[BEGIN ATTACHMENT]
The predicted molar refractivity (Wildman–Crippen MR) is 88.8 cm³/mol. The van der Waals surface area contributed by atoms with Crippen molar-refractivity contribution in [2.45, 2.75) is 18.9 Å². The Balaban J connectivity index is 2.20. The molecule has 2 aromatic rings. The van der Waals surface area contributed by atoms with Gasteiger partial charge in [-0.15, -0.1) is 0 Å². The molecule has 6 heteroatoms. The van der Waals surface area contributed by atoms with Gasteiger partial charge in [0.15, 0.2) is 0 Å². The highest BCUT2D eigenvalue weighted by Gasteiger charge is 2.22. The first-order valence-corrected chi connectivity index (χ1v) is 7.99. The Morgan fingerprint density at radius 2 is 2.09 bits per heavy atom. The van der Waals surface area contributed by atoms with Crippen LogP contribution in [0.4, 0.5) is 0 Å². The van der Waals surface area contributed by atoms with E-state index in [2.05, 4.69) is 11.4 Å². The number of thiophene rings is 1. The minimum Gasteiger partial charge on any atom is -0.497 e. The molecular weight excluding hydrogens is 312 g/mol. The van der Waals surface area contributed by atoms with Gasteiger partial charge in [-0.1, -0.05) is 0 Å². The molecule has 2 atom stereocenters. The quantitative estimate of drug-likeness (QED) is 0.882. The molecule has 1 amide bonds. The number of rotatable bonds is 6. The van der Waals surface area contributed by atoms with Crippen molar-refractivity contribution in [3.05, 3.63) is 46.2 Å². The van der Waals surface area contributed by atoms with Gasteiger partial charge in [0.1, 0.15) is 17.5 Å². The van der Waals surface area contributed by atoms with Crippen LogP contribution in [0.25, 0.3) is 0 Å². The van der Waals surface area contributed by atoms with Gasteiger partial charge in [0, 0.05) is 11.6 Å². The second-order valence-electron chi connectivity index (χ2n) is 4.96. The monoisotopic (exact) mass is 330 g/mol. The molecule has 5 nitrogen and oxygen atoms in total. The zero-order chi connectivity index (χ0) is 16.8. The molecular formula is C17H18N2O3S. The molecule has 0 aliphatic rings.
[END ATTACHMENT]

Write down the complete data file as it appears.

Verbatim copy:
The predicted molar refractivity (Wildman–Crippen MR) is 88.8 cm³/mol. The van der Waals surface area contributed by atoms with Crippen molar-refractivity contribution in [2.45, 2.75) is 18.9 Å². The Balaban J connectivity index is 2.20. The molecule has 2 aromatic rings. The van der Waals surface area contributed by atoms with Gasteiger partial charge in [-0.15, -0.1) is 0 Å². The molecule has 6 heteroatoms. The van der Waals surface area contributed by atoms with Gasteiger partial charge in [0.15, 0.2) is 0 Å². The highest BCUT2D eigenvalue weighted by Gasteiger charge is 2.22. The first-order valence-corrected chi connectivity index (χ1v) is 7.99. The Morgan fingerprint density at radius 2 is 2.09 bits per heavy atom. The van der Waals surface area contributed by atoms with Crippen LogP contribution in [0.4, 0.5) is 0 Å². The van der Waals surface area contributed by atoms with E-state index in [2.05, 4.69) is 11.4 Å². The number of thiophene rings is 1. The minimum Gasteiger partial charge on any atom is -0.497 e. The molecular weight excluding hydrogens is 312 g/mol. The van der Waals surface area contributed by atoms with Gasteiger partial charge in [-0.1, -0.05) is 0 Å². The molecule has 2 atom stereocenters. The quantitative estimate of drug-likeness (QED) is 0.882. The molecule has 1 amide bonds. The number of rotatable bonds is 6. The van der Waals surface area contributed by atoms with Crippen molar-refractivity contribution in [3.05, 3.63) is 46.2 Å². The van der Waals surface area contributed by atoms with Gasteiger partial charge in [0.1, 0.15) is 17.5 Å². The van der Waals surface area contributed by atoms with Crippen LogP contribution in [0.25, 0.3) is 0 Å². The van der Waals surface area contributed by atoms with Gasteiger partial charge in [0, 0.05) is 11.6 Å². The second-order valence-electron chi connectivity index (χ2n) is 4.96. The monoisotopic (exact) mass is 330 g/mol. The molecule has 5 nitrogen and oxygen atoms in total. The zero-order chi connectivity index (χ0) is 16.8. The molecular formula is C17H18N2O3S. The molecule has 0 aliphatic rings.